Pindara, Piṇḍāra, Pimdara: 11 definitions

Introduction:

Pindara means something in Hinduism, Sanskrit, Jainism, Prakrit. If you want to know the exact meaning, history, etymology or English translation of this term then check out the descriptions on this page. Add your comment or reference to a book if you want to contribute to this summary article.

In Hinduism

Purana and Itihasa (epic history)

Source: JatLand: List of Mahabharata people and places

Piṇḍāra (पिण्डार) is a name mentioned in the Mahābhārata (cf. V.103.14) and represents one of the many proper names used for people and places. Note: The Mahābhārata (mentioning Piṇḍāra) is a Sanskrit epic poem consisting of 100,000 ślokas (metrical verses) and is over 2000 years old.

Purana book cover
context information

The Purana (पुराण, purāṇas) refers to Sanskrit literature preserving ancient India’s vast cultural history, including historical legends, religious ceremonies, various arts and sciences. The eighteen mahapuranas total over 400,000 shlokas (metrical couplets) and date to at least several centuries BCE.

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Pancaratra (worship of Nārāyaṇa)

Source: archive.org: Isvara Samhita Vol 5

Piṇḍāra (पिण्डार) or Piṇḍaraka refers to “areca nut” and is used in oblation offerings, according to verse 25.137-141a of the 8th-century Īśvarasaṃhitā. Accordingly, “... they [eg., piṇḍaraka] are already cooked, filling the cooking vessels (sthālī) and dishes (śarāva) are to be kept in all broad frying vessels (ambarīṣa). They are to be placed on vessels (pātra) smeared with (within) ghee (ghṛta), are hot and are to be spread out there. They which are heated and made greasy with powdered peppers, jīraka and ghee are to be stirred again and again with ladle. They are to be kept in vessels covered with clothes etc”.

Pancaratra book cover
context information

Pancaratra (पाञ्चरात्र, pāñcarātra) represents a tradition of Hinduism where Narayana is revered and worshipped. Closeley related to Vaishnavism, the Pancaratra literature includes various Agamas and tantras incorporating many Vaishnava philosophies.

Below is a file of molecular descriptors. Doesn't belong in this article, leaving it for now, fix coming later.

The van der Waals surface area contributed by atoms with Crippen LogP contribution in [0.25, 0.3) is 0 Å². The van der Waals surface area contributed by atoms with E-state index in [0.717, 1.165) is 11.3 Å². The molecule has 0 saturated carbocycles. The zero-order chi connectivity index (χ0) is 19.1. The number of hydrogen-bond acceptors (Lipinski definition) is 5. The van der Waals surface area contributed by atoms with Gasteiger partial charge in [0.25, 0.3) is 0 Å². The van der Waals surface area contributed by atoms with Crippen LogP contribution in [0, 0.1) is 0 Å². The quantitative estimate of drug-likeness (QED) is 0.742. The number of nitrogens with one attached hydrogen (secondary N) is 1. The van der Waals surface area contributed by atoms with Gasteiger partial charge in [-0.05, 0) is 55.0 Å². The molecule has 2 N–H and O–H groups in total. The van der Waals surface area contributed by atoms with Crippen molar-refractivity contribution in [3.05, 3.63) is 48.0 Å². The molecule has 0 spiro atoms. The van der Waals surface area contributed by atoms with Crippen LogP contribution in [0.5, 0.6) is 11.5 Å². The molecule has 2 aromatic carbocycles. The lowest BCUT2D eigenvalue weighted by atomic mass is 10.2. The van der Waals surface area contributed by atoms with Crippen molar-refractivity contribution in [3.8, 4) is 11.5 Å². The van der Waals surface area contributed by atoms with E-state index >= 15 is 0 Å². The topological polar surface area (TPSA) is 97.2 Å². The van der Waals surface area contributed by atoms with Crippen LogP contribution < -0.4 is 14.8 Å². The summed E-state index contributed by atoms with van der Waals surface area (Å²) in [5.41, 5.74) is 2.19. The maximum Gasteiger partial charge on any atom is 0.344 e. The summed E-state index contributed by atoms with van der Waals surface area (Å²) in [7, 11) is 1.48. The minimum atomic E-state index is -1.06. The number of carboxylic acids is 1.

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Languages of India and abroad

Sanskrit dictionary

Source: DDSA: The practical Sanskrit-English dictionary

Piṇḍāra (पिण्डार).—

1) A religious mendicant or beggar.

2) A cowherd.

3) A buffalo-herdsman.

4) The Vikaṅkata tree.

5) An expression of censure.

Derivable forms: piṇḍāraḥ (पिण्डारः).

Source: Cologne Digital Sanskrit Dictionaries: Shabda-Sagara Sanskrit-English Dictionary

Piṇḍāra (पिण्डार).—m.

(-raḥ) 1. A keeper or attendant on buffaloes. 2. A cowherd. 3. A beggar, a religious mendicant. 4. The vikankata tree, (Trewia mudiflora.) E. piṇḍa a heap, to go, aff. aṇ.

Source: Cologne Digital Sanskrit Dictionaries: Cappeller Sanskrit-English Dictionary

Piṇḍāra (पिण्डार).—[masculine] [Name] of a serpent-demon.

Source: Cologne Digital Sanskrit Dictionaries: Monier-Williams Sanskrit-English Dictionary

1) Piṇḍāra (पिण्डार):—[from piṇḍ] m. a beggar, religious mendicant, [cf. Lexicographers, esp. such as amarasiṃha, halāyudha, hemacandra, etc.]

2) [v.s. ...] a buffalo-herdsman or cowherd, [cf. Lexicographers, esp. such as amarasiṃha, halāyudha, hemacandra, etc.]

3) [v.s. ...] Trewia Nudiflora, [Varāha-mihira]

4) [v.s. ...] an expression of censure, [cf. Lexicographers, esp. such as amarasiṃha, halāyudha, hemacandra, etc.]

5) [v.s. ...] Name of a Nāga, [Mahābhārata]

6) [v.s. ...] n. a kind of vegetable, [Bhāvaprakāśa]

Source: Cologne Digital Sanskrit Dictionaries: Yates Sanskrit-English Dictionary

Piṇḍāra (पिण्डार):—[piṇḍā+ra] (raḥ) 1. m. A buffalo-keeper. a. A beggar; a cowherd; a tree.

Source: DDSA: Paia-sadda-mahannavo; a comprehensive Prakrit Hindi dictionary (S)

Piṇḍāra (पिण्डार) in the Sanskrit language is related to the Prakrit word: Piṃḍāra.

[Sanskrit to German]

Pindara in German

context information

Sanskrit, also spelled संस्कृतम् (saṃskṛtam), is an ancient language of India commonly seen as the grandmother of the Indo-European language family (even English!). Closely allied with Prakrit and Pali, Sanskrit is more exhaustive in both grammar and terms and has the most extensive collection of literature in the world, greatly surpassing its sister-languages Greek and Latin.

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Prakrit-English dictionary

Source: DDSA: Paia-sadda-mahannavo; a comprehensive Prakrit Hindi dictionary

Piṃḍāra (पिंडार) in the Prakrit language is related to the Sanskrit word: Piṇḍāra.

context information

Prakrit is an ancient language closely associated with both Pali and Sanskrit. Jain literature is often composed in this language or sub-dialects, such as the Agamas and their commentaries which are written in Ardhamagadhi and Maharashtri Prakrit. The earliest extant texts can be dated to as early as the 4th century BCE although core portions might be older.

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